Penn Station Today
The year 2013 marked the 50th anniversary of the start of demolition of the original Penn Station. It was also the 50th anniversary of the special operating permit granted to Madison Square Garden to operate over the existing train tracks and platforms of the underground station. On July 24, 2013 the New York City Council passed a vote limiting the extension of those air rights to only 10 years, thereby sparking a debate over the future of Penn Station and Madison Square Garden.
By 1900, the Pennsylvania Railroad, led by President Alexander Cassatt, was the largest corporation in the world, operating more than 10,000 miles of track between New York and the Mississippi River. The original Penn Station that opened in 1910 was built as part of a vast expansion project orchestrated by Cassatt. Officially called the New York Terminal and Tunnel Extension Project, it was a part of Cassatt’s plan to get his trains into Manhattan, the most economically important city in America.
The monumental Beaux Arts structure that was the original Penn Station, designed by architect Charles McKim, celebrated both the power of the Pennsylvania Railroad and the tremendous engineering feat of transporting electric traction passenger trains inside tunnels underneath the Hudson River and East River into Manhattan. Entering Penn Station from Seventh Avenue, visitors experienced the classic architecture and grandeur of Ancient Rome in the General Waiting Room, while the future-leaning look of the steel-lined skylight windows decorated the concourse. Penn Station was heralded as a celebration of transportation and a gift to New York City.
Designing for the future needs of the train station, McKim and Cassatt built an enormous structure able to withstand 200,000 passengers per day for the next 100 years. The number of people passing through Penn Station rose steadily from 10 million in 1911 to a peak of 109 million in 1945 -- representing 65% of intercity traffic. By 1960, however, with the rise of the automobile and air travel, train travel had declined to 27% of intercity traffic. With the railroad industry in decline it was increasingly difficult for the Pennsylvania Railroad to justify maintaining a cavernous terminal in the country’s most expensive real estate market. Pennsylvania Railroad executives searched for alternate means of income, and in 1961 they decided to dismantle their magnificent terminal and rent its air space. The three-year demolition of Penn Station began on October 28, 1963. At the same time, Madison Square Garden, a high-rise office and sports complex that still stands today, was built in its place.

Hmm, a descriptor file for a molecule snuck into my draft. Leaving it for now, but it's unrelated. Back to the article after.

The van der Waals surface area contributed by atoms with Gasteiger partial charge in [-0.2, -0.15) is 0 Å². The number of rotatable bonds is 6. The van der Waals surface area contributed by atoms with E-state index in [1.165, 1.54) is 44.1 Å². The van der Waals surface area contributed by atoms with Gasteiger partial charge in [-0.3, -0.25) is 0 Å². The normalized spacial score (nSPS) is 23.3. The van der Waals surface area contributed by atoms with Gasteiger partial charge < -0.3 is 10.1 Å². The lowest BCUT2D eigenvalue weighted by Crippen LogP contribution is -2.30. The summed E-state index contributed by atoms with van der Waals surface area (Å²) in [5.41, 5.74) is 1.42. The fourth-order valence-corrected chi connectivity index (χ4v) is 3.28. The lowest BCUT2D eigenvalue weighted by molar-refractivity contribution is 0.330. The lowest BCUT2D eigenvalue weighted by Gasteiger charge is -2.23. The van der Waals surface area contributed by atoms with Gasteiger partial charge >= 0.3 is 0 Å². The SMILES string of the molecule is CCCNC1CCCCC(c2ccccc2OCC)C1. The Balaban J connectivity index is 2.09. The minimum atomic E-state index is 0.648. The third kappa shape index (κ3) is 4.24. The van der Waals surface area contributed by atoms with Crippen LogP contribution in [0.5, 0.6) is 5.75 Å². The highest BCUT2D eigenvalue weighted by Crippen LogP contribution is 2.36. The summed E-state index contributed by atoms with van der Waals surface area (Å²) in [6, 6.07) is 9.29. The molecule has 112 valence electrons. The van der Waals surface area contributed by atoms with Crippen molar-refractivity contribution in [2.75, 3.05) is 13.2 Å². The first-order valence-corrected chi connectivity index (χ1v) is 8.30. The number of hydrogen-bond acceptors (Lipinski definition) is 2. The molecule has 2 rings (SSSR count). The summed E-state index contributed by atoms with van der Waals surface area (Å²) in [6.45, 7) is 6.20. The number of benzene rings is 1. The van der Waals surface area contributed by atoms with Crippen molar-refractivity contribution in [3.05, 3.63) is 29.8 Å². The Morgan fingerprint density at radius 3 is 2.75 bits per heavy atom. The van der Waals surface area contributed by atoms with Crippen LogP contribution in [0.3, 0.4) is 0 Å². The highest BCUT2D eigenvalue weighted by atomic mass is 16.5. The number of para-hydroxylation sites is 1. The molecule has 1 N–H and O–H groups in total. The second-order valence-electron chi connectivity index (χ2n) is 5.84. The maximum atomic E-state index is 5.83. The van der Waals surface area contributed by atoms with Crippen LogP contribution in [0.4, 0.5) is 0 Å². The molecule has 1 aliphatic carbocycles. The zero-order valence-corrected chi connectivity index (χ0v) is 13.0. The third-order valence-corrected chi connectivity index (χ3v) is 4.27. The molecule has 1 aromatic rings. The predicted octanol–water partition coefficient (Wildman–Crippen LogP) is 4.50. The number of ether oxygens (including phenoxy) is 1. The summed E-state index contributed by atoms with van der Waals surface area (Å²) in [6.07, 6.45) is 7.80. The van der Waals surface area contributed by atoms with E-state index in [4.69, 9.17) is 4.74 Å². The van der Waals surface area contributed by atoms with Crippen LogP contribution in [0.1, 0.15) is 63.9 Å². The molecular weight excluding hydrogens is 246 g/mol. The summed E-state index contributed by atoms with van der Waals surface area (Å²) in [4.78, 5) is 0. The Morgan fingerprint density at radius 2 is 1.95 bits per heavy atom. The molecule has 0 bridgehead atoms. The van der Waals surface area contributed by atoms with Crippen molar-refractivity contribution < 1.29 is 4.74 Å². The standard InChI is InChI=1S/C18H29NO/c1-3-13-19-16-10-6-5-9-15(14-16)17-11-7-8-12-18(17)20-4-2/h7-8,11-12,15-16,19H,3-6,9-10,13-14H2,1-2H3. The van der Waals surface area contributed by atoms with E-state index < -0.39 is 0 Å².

Though the Penn Station terminal was demolished, the original 1900s tunnels, tracks, platforms and electric traction continue to be used today. But the limits of that original infrastructure are tested daily. In 2013, Penn Station handled over 500,000 passengers per day making it North America's busiest transportation hub, with more daily traffic share than the three New York regional airports combined.
In 2013, in the wake of the New York City Council vote limiting the air rights of Madison Square Garden to 10 years, the Municipal Art Society of New York challenged four well-known New York architecture firms to present their ideas of what a new Penn Station should look like. Each of the new plans introduced a dramatic redesign of Penn Station that echoed the past by building a
terminal that is a proper gateway to Manhattan and by providing for a more spacious passenger experience. They also called for a transformation of the surrounding neighborhood with a new Penn Station serving as the center of a vibrant Midtown West.
The linchpin in all of these plans is the relocation of Madison Square Garden, which is seen as the limiting factor in allowing Penn Station to adapt to increased ridership in the future. When Madison Square Garden was constructed 1,100 support columns were installed throughout the Penn Station platform system. With increased passenger traffic in the station, these columns have raised concerns about congestion and safety. Moving Madison Square Garden would be beneficial in two ways: it would allow for modernization of the existing tracks, platforms, and concourses of Penn Station; and it would provide an opportunity to build a new Madison Square Garden in a different location that would be able to compete with modern sports arenas such as the Barclays Center in Brooklyn.
Despite the excitement surrounding the futuristic renderings, an enormous amount of financing and political will is necessary and the task of building a new Penn Station remains monumental in scale.
Originally published in 2014.